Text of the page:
By FREDI WASHINGTON PV's Theatrical Editor May 11, 1946 p. 26
BILL BAJANGLES ROBINSON! A magic name in the world of make-believe became even more magic last Monday, April 29. That was the day in this year, 1946, that New York, and particularly show business, paid unparallelled [sic] homage to a black man of humble birth who has, through 67 years of living, overcome and battered down most of the barriers a black man has to face in this, our "land of freedom." Sixty years of his 67 have been spent in entertaining and kicking down (with the most miraculous feet in the world) doors which could not be opened with eloquent speech. Dancing feet which never made an air tap since they first felt the rich soil under them; feet which bespeak a rhythmic language any and all can understand.
It was in tribute to these feet and the man who possesses them that city officials, the Governor of Virginia (Bill's home state), old timers, new timers, dancers who got their original start through Bill--all were on hand to wish him luck and God speed. Not only did they wish him luck but they (and particularly the old timers), entertained the King of Tapsters with a rare parade of nostalgic entertainment not to be found again in our life time.
From 9:30 pm until 2:30 am those who have worked with Uncle Bill through the years, entertained him. W.C. Handy, assisted to the floor, because of vision which he no longer has, played St. Louis Blues on his trumpet, with a clarity of tone and sureness that harkened [sic] back to days when he was a young man. Ray Bolger, dancing star of Three to Make Ready, in a grand Viennease manner, served as partner to the still lovely, blond Mae Murray in the Merry Widow Waltz. The Nicholas Brothers and Cab Calloway, who have appeared in innumerable shows, with Bill, danced and sang with a full knowledge of what this night would mean to the Negro performer for years to come. Long but touching was the performance.
At 11:30 the National Broadcast System aired to its entire network this historical event of show business. The Mayor of New York paid his tribute, presenting a gold plaque to Bill from the largest city in the world. Gene Buck, ex-president of ASCAP, came in from what he called his, "mortgage in Great Neck," to pay his respects. Buck said: "You columnists (they were all there), are really sitting in on something important and historic here. I never saw it happen before--trouping 60 years and still starring on this street. Bill's been," said Buck, "great from Sandow to Sinatra. A gentleman; a man who always thinks of others and never forgets himself."
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A STERLING SILVER LIFE MEMBERSHIP CARD was presented by the American Guild of Variety Artists. Bill said that he wanted it put in his casket, but hastened to add that he had no intention of dying any time soon. What bill did not mention or probably think of was, either place he will land after death will not necessitate a union card. Chances are spirits have no need for union organization. Bill, in an understandably choked voice, said that he was grateful to Joe Howard because he has given employment to Negro performers and presented them in a dignified manner.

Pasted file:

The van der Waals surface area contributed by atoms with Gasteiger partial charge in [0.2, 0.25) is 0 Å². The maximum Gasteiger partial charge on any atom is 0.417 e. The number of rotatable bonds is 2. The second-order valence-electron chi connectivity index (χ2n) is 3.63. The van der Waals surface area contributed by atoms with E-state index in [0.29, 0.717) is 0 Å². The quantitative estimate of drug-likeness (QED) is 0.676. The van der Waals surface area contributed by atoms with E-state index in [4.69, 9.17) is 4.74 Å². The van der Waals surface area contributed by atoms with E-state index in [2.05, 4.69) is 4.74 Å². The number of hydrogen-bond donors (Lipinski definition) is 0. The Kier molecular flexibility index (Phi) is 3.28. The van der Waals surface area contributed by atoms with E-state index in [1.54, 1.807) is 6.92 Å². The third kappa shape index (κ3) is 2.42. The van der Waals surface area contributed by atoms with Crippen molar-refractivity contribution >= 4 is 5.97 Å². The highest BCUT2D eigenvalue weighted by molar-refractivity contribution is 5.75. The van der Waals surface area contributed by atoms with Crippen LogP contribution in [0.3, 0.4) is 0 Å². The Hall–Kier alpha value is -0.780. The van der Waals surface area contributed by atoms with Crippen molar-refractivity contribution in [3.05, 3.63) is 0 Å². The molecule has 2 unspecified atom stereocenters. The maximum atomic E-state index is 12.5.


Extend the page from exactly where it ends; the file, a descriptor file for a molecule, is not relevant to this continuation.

He thanked the many people who made Bill Robinson Day a reality and the many wayfarers who participated. "In paying tribute to me," said Bill, "you are paying tribute to the many achievements of my people." With this, the music struck up and Bill's clear concise taps went out over the ether waves--so rhythmic that you saw as well as heard.
Glancing around the spacious Zanzibar, which was packed to the hilt with celebrities of the theatre, newspaper world, and other walks of life, you saw emotions being choked back by old and young guys and gals who would boast about their hard shell. It was a great day and when it was all over in the wee hours of the morning, Bill Robinson's tension broke when the orchestra played and the audience sang, Auld Lang Syne. The tears streamed down his face, and his voice broke when he tried to say it had been the greatest day in his life and he hoped that he could live up to the homage that had been paid him.
Yes, it was Uncle Bill's day, and for many of the kids who are still bedridden in hospitals, and who, from time to time, have been made happy by Bill's dancing feet, it was a great day, too.
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AN INTERESTING place a newspaper office. If you write, you have the opportunity to bring to the attention of readers many causes, etc., which readers will assist with, once they are given the facts. In this way, The Entre Nous Social Club has dedicated itself to a worthy cause. A letter from one of its members states: "My club became interested in raising funds to pay for the tuition of a deserving pupil at the Katherine Dunham School of Dance and Theatre through reading your column in PV. We are presently in contact with the executives of the Dunham School to make arrangements for that purpose in September or October."
This club lost no time in getting their fund raising drive under way once they decided talented children of small means should be given a fair opportunity for study. They start the ball rolling by giving their first annual dance at Club Danceland, Sunday evening, May 12.
This is the kind of spirit which is needed if we are going to pull ourselves up by the bootstraps. The children of today will be the men and women of tomorrow and if we continue to confuse today's issues as we have been doing, these children will need plenty of fortification to straighten out the mess.